DCSIMG

More secondary places in further schools measure

The demolition of Abbeydale Grange School on Hastings Road, Sheffield

The demolition of Abbeydale Grange School on Hastings Road, Sheffield

HUNDREDS of extra secondary school places are set to be created in Sheffield - despite the closure of two city high schools in the last four years.

A baby boom has already resulted in 800 extra primary school places being added, and there are plans for two further primary schools.

But as the children get older, new secondary school places will be needed for them before the end of the decade.

The council says extra places will be created by expanding existing schools and could also be ‘through new provision’.

It comes after Abbeydale Grange and Wisewood schools closed in the face of fierce opposition.

Toby Mallinson, chairman of Save Our Community Schools group which campaigned against the merger of Wisewood and Myers Grove to form Forge Valley School, said: “We said all along pupil numbers were going to rise. We told the council and they ignored us.”

Green Party central ward Coun Rob Murphy, part of the campaign to save Abbeydale Grange School, said: “We said pupil numbers were going to rise and the closure was unnecessary.”

And Jean Gleadall, who chairs Wisewood Tenants’ and Residents’ Association, added: “I’m disgusted. All the heartache of closing our school has been for nothing.”

Coun Harry Harpham, council deputy leader, who took the decision to merge Wisewood and Myers Grove as cabinet member for education, said: “It was based on figures provided at the time by officials and due to the need to remove surplus places as a condition of securing funding to rebuild secondary schools from the Government.”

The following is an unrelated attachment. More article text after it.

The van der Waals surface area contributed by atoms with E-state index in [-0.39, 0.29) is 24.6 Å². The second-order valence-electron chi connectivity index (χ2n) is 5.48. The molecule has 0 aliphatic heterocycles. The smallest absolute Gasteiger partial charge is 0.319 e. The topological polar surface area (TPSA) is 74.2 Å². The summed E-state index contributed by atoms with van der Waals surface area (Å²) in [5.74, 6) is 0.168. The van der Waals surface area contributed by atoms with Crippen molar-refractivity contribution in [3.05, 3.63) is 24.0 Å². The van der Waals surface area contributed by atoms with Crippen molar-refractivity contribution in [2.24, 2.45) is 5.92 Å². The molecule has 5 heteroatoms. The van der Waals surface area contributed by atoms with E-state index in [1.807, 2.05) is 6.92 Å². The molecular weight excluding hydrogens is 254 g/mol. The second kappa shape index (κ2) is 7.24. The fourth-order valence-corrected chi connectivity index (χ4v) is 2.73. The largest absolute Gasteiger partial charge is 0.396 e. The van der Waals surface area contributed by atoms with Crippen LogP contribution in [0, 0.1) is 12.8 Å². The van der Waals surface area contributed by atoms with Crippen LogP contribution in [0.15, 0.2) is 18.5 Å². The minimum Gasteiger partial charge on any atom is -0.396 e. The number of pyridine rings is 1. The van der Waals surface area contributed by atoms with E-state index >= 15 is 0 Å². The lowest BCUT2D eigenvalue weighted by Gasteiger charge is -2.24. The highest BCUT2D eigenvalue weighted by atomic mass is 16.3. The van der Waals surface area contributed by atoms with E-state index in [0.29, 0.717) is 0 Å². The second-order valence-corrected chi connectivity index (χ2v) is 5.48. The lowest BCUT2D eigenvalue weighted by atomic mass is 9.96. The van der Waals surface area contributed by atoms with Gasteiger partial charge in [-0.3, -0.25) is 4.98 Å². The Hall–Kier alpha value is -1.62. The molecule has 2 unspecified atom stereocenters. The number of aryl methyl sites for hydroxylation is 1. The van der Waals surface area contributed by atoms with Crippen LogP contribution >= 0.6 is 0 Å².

Coun Colin Ross, Liberal Democrat opposition deputy leader, added: “Decisions taken regarding Abbeydale Grange were made on the facts available and population growth in the east of the city fails to justify keeping an under-used school in the south west of the city open.”

A council spokeswoman said: “Births are continuing to rise and by the end of the decade, the council expects to need around 500 additional secondary school places across Sheffield.

“The council is now working with heads and governors in secondary schools to look at how these places can be provided through a range of options that will mainly be by increasing the intakes of existing secondary schools, but could also mean new provision.”

Two primaries in Shirecliffe and Fir Vale are expected to be constructed and made ready for September 2014 at a cost of £11 million, as the population steadily increases.

The schools will be academies and located where the demand for places is greatest - but the future prospect of new primaries in Dore, Totley and Crosspool is not being ruled out.

Schools in the affluent suburbs are becoming over-subscribed because of a general increase in the number of applications.

 

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